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Prepping the “Ingredients” for Your Book

Preparing to write a book is a bit like getting ready to cook a four-course dinner for important guests.

There’s nothing worse than being knee-deep in prep and suddenly needing to run to the market for a little more of this and that. Or, worse, finding out that you can’t make what you wanted to because you can’t get that ingredient anymore.

As every good cook knows, you need to make sure you have everything you need up front, from a pinch of cinnamon to a cube of real butter; from a prime cut of salmon to a fresh bunch of cilantro.

Like the ingredients in a great recipe, those that make up your book will vary, depending on the kind of book you’re writing, its theme, style, and other factors.

But whether you’re writing an autobiography, memoir, a book about your company, your invention, your relationship with a VIP, or any other topic that involves your story, you can save time, energy, and heartache by gathering up all the necessary ingredients in advance—and even some you may not think are necessary right now.

These may include:

  • Articles you’ve written
  • Articles about you
  • Articles about your topic (your company, invention, relationship with a VIP, and so on)
  • Articles about other people that also offer information about you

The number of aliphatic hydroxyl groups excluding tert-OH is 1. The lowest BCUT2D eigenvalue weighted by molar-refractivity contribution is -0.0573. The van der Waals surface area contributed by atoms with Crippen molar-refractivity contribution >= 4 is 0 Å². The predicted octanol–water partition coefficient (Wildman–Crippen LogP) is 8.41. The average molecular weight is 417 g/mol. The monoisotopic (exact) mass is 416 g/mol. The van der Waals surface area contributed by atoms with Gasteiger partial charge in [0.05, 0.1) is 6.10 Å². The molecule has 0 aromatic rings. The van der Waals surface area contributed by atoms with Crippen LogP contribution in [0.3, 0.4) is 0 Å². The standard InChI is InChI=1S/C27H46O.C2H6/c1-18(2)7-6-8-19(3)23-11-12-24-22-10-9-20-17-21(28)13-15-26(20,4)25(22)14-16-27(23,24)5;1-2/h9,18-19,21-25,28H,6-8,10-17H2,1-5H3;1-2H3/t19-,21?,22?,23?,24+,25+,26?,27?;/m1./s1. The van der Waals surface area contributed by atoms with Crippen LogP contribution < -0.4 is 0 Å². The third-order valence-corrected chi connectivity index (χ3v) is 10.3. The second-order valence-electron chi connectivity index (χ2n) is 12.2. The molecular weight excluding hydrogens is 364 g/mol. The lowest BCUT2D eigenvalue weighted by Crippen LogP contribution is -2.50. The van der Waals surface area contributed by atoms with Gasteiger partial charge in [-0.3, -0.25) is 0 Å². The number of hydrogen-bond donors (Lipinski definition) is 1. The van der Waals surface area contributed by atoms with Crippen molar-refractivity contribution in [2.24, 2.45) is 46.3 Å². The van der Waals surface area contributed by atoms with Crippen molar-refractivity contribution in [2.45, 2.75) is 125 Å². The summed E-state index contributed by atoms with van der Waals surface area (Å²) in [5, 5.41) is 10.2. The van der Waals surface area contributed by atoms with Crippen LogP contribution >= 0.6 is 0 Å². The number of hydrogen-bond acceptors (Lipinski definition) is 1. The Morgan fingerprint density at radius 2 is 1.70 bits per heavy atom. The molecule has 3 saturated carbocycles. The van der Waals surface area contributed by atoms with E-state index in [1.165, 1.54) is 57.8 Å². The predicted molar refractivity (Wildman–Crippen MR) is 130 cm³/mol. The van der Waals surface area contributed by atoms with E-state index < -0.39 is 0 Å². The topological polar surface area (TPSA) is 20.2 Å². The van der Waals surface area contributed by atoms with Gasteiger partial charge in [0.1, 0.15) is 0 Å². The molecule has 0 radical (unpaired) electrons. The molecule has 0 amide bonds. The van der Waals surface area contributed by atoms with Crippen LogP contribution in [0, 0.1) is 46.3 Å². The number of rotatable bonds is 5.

• TV and radio programs, posts and podcasts you’ve written or participated in
  • TV and radio programs, posts and podcasts about you
  • TV and radio programs, posts and podcasts about other people that offer information about you
  • Transcripts of speeches you’ve given
  • Transcripts of speeches given by others that include information about you
  • PowerPoint presentations you’ve given
  • PowerPoint presentations given by others that include information about you
  • Your journals or diary
  • Your calendar
  • Letters, telegrams and cards you’ve written and/or received
  • Family bible or other item recording family names and dates
  • Your emails, tweets and social media postings relevant to the topic
  • Company newsletters, white papers, manuals or other documents on your topic
  • Legal documents containing details of your deals, inventions, collections, and so on
  • Photographs of you, your family, friends and associates; your residences, offices, factories and other places of business; your inventions, awards, artwork, prized collections, and so on
  • Books and other items to use as references or sources of quotes

You can further prepare yourself by chatting with family members, friends, business associates and others in search of stories, photos, documents, or other relevant information. Even distant relatives you haven’t spoken to in years can be helpful. They may have the perfect story or anecdote, a classic picture or family document, or an old tape of an interview with one of your ancestors.

Obviously, this list of “ingredients” is not exhaustive, but it should give you an idea of the kinds of information you should gather before you begin writing a book in which you feature prominently.

You may not use everything you find. In fact, once you’ve nailed down your theme, a good chunk of it might become irrelevant. But it’s much better to start the process by filling the larder with everything you could possibly need, then choosing exactly what you need to create your masterpiece.

Just ask any great cook!